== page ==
If You Hate Presentations, You’ll Love This
20 February 2024
Presentations are often the bane of corporate life.
One common burden of presenting is that someone dumps a slides on you, and if you’re really unlucky, it’s already filled with someone else’s words and graphics.
Presenting another person’s work is often harder than doing it yourself from scratch. Not only is this is a test of patience, but also of your presentation skills, communication skills and public speaking skills.
Even if your fully in control of what visuals you use – and whether you use them at all – you’re launched into the pit of anxiety.
So here are seven ways to make presenting – dare I say it – enjoyable.
Seven ways to make presentations easier
Read on if you want to save your heart rate for the gym.
- Define the key message – Don’t be someone else’s glove puppet. You’ve got 76 tedious slides to decipher and you need to trim it down dramatically. Define the key message, make sure you make a maximum of nine points to support it, then chuck, change or skip the slides you don’t need. Your job is to communicate a message, not be a mouthpiece for someone else’s ramblings. Read on if you don’t have the time to do this…
- Make it easy to present the data– Let’s say that you’ve defined the key message but the slides do you a disservice. They’re full of irrelevant information or too much detail. You don’t have time to redo them. Basically, they’re handouts replicated as slides. This is prevalent among the technical specialists I train, causing so much ‘night-before stress’. However, by highlighting specific data, you can use those same slides for your presentation. They may be full of words but at least your can pull your audience’s attention to the necessary detail without re-hashing the slides. When distributing them as handouts, you can keep the highlights in. Any slides you don’t want to use, you can simply hide during the presentation. Then you’ll have a deck that serves you without having to massively re-edit the lot. My clients love this as it saves them so much time and trouble. Here’s how to prepare slides and handouts when you’re short of time.
- Reframe it as a conversation– When asked to do a presentation, many consider this a huge ordeal. After all, it’s not the core part of their role, unless they’re a professional presenter. So tell yourself: ‘I do not do presentations. I do dialogues, with one person speaking most of the time.’
- Learn to control your nerves – When you’re nervous, your breathing may tend to go up to your chest. This ‘upper thoracic’ pattern generates more adrenaline, making you short of breath and further increasing anxiety. By breathing slowly and deeply from the stomach, or ribs around the centre of the torso, you’ll stabilise your breathing and achieve greater calm. There’s also scientific evidence that by using these three magic words you can control nerves so that they don’t control you.
- Dump the script– Trying to remember a script can not only make your presentation a stressful experience but can also make you look and sound rather wooden. You need some spontaneity and personality but you also want to keep on point. Using a mind map and / or prompt cards, will help you find clear pathway through your content without becoming shackled to a script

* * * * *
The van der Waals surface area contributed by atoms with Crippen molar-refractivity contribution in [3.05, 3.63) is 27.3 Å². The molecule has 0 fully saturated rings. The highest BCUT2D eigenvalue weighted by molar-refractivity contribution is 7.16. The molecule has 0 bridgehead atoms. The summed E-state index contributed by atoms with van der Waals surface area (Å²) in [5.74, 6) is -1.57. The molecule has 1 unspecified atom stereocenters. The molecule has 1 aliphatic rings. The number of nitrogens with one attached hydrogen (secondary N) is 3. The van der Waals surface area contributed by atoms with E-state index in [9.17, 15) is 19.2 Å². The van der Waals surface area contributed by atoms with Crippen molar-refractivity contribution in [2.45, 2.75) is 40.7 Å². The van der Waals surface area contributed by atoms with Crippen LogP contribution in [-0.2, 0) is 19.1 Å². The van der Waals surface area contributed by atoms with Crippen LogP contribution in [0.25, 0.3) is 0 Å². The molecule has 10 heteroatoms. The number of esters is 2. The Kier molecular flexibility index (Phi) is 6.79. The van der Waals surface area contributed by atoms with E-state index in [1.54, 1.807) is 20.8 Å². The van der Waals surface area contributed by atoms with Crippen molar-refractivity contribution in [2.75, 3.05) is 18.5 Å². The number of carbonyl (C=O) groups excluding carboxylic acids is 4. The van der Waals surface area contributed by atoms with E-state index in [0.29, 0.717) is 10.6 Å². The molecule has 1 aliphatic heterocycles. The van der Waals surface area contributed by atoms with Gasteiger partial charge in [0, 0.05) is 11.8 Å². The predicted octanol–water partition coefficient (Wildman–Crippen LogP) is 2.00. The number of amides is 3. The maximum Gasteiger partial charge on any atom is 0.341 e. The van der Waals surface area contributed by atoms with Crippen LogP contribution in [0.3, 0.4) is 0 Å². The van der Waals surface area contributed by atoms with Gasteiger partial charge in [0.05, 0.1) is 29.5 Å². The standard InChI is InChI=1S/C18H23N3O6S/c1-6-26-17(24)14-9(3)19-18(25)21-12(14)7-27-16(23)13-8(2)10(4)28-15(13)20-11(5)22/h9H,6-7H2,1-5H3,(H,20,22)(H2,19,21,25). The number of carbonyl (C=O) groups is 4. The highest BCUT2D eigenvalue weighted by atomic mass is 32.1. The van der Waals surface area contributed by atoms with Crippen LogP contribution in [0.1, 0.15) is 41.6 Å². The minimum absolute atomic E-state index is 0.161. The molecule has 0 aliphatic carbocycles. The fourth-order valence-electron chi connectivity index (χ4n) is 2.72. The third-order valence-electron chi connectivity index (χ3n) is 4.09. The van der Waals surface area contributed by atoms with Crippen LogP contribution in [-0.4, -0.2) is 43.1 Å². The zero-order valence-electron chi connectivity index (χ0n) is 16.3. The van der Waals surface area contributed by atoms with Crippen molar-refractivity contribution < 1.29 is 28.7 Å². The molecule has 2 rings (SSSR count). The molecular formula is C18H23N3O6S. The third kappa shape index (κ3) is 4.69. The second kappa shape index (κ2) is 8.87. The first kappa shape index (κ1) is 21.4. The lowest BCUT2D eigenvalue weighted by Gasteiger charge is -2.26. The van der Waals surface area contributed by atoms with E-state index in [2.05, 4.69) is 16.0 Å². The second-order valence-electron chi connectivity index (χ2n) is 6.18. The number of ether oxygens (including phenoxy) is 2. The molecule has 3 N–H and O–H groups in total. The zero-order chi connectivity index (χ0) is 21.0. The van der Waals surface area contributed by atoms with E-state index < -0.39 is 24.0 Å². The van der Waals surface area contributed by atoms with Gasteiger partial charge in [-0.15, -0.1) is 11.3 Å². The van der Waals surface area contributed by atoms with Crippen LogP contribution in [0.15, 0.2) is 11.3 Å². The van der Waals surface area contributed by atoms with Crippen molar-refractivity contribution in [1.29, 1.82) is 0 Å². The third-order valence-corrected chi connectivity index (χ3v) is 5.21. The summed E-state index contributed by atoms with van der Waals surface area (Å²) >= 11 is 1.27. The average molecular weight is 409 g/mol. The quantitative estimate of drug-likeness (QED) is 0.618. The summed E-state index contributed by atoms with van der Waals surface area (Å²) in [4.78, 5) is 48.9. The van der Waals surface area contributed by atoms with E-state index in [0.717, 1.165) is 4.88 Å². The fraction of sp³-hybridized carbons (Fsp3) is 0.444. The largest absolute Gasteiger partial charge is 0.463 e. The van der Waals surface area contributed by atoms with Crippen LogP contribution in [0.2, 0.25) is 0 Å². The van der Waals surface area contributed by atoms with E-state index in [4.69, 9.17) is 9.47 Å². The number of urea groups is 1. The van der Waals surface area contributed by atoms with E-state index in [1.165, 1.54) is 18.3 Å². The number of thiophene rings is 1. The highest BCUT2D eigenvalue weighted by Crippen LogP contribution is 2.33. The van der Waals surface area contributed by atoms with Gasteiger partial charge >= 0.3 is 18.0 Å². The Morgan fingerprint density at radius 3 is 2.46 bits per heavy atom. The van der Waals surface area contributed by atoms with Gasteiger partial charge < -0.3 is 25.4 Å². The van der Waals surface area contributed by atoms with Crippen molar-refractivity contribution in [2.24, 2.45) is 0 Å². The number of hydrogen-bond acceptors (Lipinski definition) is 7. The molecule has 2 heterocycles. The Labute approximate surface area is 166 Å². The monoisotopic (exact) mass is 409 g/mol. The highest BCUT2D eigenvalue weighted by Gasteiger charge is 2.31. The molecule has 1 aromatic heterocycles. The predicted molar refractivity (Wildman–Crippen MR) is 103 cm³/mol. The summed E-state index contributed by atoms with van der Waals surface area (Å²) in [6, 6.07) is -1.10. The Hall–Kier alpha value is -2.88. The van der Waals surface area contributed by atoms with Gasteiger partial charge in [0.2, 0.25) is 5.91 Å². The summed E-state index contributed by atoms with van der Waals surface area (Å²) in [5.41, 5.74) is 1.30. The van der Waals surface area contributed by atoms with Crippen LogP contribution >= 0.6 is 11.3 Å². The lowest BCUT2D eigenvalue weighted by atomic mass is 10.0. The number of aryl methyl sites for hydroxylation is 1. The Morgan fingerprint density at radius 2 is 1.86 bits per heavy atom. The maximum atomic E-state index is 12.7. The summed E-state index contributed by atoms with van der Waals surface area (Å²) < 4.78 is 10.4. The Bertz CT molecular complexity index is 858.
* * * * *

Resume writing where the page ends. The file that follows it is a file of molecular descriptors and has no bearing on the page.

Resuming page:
- Only humans – Chatting with members of your audience before starting your presentation breaks down barriers. This can be done online as well, as a sort of ‘soft start’, before the ‘formal’ beginning of your presentation. It’ll forge a connection with your listeners. As a result, that anonymous mass of faces you perceive when intimidated, becomes a group of individuals who really want to listen to you. Here are some example of soft starts using tech from which it’s easy to expand into some relevant chit chat, depending on how large your audience is.
- Don’t introduce yourself– You may not have to do this anyway if someone is introducing you. It will feel very unnatural to begin by introducing yourself as we rarely do this when we’re meeting someone. In social situations, have you started chatting to someone and, after a while, realised you hadn’t asked their name? More times than you can remember, I bet. You engaged each other first. Consequently, you’re more likely to recall each others’ names. So there’s nothing wrong with your interpersonal communication skills if you don’t begin by introducing yourself. Engaging others is your priority. To do this in a presentation, you can use the Spice Rack™, my techniques of engagement. Such spices could include a picture, an anecdote or a prop. Then, and only then, introducing yourself would be timely. This will feel more natural and conversational while helping you to instantly engage your listeners.
- Ascertain which of the three above points will make most of a difference to your presentations and apply them.
- Note afterwards what worked so you remember to do it again next time.
My coaching and training has helped specialists in tech to deliver engaging presentations and pitches, winning them new jobs, more business, millions of pounds in funding and the ability to see their ideas come to life. Check out my range of communication courses here to see what I can do for you and your teams.
This article was originally published in April 2017 and was completely updated in February 2024.